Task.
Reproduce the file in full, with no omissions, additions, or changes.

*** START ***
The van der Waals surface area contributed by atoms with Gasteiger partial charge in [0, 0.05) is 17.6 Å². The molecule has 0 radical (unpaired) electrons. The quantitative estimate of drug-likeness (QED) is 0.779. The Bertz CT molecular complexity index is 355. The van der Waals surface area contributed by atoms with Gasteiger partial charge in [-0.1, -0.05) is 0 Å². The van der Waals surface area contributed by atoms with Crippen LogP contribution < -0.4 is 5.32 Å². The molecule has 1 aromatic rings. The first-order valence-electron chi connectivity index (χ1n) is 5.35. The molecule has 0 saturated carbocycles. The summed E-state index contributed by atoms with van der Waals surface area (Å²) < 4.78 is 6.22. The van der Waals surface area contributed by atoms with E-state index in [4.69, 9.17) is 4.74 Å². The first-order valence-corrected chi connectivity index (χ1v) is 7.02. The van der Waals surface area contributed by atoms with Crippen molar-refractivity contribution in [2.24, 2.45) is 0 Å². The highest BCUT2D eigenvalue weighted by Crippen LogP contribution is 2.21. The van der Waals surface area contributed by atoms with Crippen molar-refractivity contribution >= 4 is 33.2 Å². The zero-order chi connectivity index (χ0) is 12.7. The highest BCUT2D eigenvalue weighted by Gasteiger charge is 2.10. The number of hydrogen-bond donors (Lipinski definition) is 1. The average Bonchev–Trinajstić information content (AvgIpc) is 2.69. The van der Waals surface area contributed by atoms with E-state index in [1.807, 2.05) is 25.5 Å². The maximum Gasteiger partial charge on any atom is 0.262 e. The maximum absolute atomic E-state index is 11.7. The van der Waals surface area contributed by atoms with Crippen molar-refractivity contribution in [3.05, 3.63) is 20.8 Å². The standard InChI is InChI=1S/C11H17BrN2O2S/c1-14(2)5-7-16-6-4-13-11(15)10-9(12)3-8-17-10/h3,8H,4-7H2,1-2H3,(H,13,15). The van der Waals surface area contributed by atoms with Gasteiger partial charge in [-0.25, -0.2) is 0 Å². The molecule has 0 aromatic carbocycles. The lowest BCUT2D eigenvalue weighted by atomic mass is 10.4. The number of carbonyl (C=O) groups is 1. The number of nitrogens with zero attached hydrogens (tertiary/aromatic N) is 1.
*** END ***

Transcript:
The van der Waals surface area contributed by atoms with Gasteiger partial charge in [0, 0.05) is 17.6 Å². The molecule has 0 radical (unpaired) electrons. The quantitative estimate of drug-likeness (QED) is 0.779. The Bertz CT molecular complexity index is 355. The van der Waals surface area contributed by atoms with Gasteiger partial charge in [-0.1, -0.05) is 0 Å². The van der Waals surface area contributed by atoms with Crippen LogP contribution < -0.4 is 5.32 Å². The molecule has 1 aromatic rings. The first-order valence-electron chi connectivity index (χ1n) is 5.35. The molecule has 0 saturated carbocycles. The summed E-state index contributed by atoms with van der Waals surface area (Å²) < 4.78 is 6.22. The van der Waals surface area contributed by atoms with E-state index in [4.69, 9.17) is 4.74 Å². The first-order valence-corrected chi connectivity index (χ1v) is 7.02. The van der Waals surface area contributed by atoms with Crippen molar-refractivity contribution in [2.24, 2.45) is 0 Å². The highest BCUT2D eigenvalue weighted by Crippen LogP contribution is 2.21. The van der Waals surface area contributed by atoms with Crippen molar-refractivity contribution >= 4 is 33.2 Å². The zero-order chi connectivity index (χ0) is 12.7. The highest BCUT2D eigenvalue weighted by Gasteiger charge is 2.10. The number of hydrogen-bond donors (Lipinski definition) is 1. The average Bonchev–Trinajstić information content (AvgIpc) is 2.69. The van der Waals surface area contributed by atoms with E-state index in [1.807, 2.05) is 25.5 Å². The maximum Gasteiger partial charge on any atom is 0.262 e. The maximum absolute atomic E-state index is 11.7. The van der Waals surface area contributed by atoms with Crippen molar-refractivity contribution in [3.05, 3.63) is 20.8 Å². The standard InChI is InChI=1S/C11H17BrN2O2S/c1-14(2)5-7-16-6-4-13-11(15)10-9(12)3-8-17-10/h3,8H,4-7H2,1-2H3,(H,13,15). The van der Waals surface area contributed by atoms with Gasteiger partial charge in [-0.25, -0.2) is 0 Å². The molecule has 0 aromatic carbocycles. The lowest BCUT2D eigenvalue weighted by atomic mass is 10.4. The number of carbonyl (C=O) groups is 1. The number of nitrogens with zero attached hydrogens (tertiary/aromatic N) is 1.